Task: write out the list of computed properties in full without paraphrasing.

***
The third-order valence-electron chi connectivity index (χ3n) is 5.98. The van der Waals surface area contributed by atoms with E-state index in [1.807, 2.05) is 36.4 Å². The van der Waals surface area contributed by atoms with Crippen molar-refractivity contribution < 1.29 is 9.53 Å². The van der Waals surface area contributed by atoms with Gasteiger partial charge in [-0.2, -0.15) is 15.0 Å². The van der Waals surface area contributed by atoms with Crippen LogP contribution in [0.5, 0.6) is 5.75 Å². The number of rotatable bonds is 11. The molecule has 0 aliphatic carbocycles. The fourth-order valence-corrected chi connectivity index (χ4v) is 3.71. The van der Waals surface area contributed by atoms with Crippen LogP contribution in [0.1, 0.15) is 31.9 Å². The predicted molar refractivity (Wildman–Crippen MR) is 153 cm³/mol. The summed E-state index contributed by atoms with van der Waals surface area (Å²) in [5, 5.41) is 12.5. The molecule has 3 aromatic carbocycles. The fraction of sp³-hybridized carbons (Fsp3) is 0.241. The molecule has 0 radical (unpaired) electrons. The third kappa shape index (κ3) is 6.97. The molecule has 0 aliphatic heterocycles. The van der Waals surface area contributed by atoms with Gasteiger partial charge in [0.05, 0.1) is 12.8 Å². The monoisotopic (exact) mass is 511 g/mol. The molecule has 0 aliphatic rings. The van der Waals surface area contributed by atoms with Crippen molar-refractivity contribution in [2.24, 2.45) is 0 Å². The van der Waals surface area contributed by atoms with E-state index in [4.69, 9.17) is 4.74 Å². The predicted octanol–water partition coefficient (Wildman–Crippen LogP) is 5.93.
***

The third-order valence-electron chi connectivity index (χ3n) is 5.98. The van der Waals surface area contributed by atoms with E-state index in [1.807, 2.05) is 36.4 Å². The van der Waals surface area contributed by atoms with Crippen molar-refractivity contribution < 1.29 is 9.53 Å². The van der Waals surface area contributed by atoms with Gasteiger partial charge in [-0.2, -0.15) is 15.0 Å². The van der Waals surface area contributed by atoms with Crippen LogP contribution in [0.5, 0.6) is 5.75 Å². The number of rotatable bonds is 11. The molecule has 0 aliphatic carbocycles. The fourth-order valence-corrected chi connectivity index (χ4v) is 3.71. The van der Waals surface area contributed by atoms with Crippen LogP contribution in [0.1, 0.15) is 31.9 Å². The predicted molar refractivity (Wildman–Crippen MR) is 153 cm³/mol. The summed E-state index contributed by atoms with van der Waals surface area (Å²) in [5, 5.41) is 12.5. The molecule has 3 aromatic carbocycles. The fraction of sp³-hybridized carbons (Fsp3) is 0.241. The molecule has 0 radical (unpaired) electrons. The third kappa shape index (κ3) is 6.97. The molecule has 0 aliphatic heterocycles. The van der Waals surface area contributed by atoms with Gasteiger partial charge in [0.05, 0.1) is 12.8 Å². The monoisotopic (exact) mass is 511 g/mol. The molecule has 0 aliphatic rings. The van der Waals surface area contributed by atoms with Crippen molar-refractivity contribution in [2.24, 2.45) is 0 Å². The van der Waals surface area contributed by atoms with E-state index in [4.69, 9.17) is 4.74 Å². The predicted octanol–water partition coefficient (Wildman–Crippen LogP) is 5.93.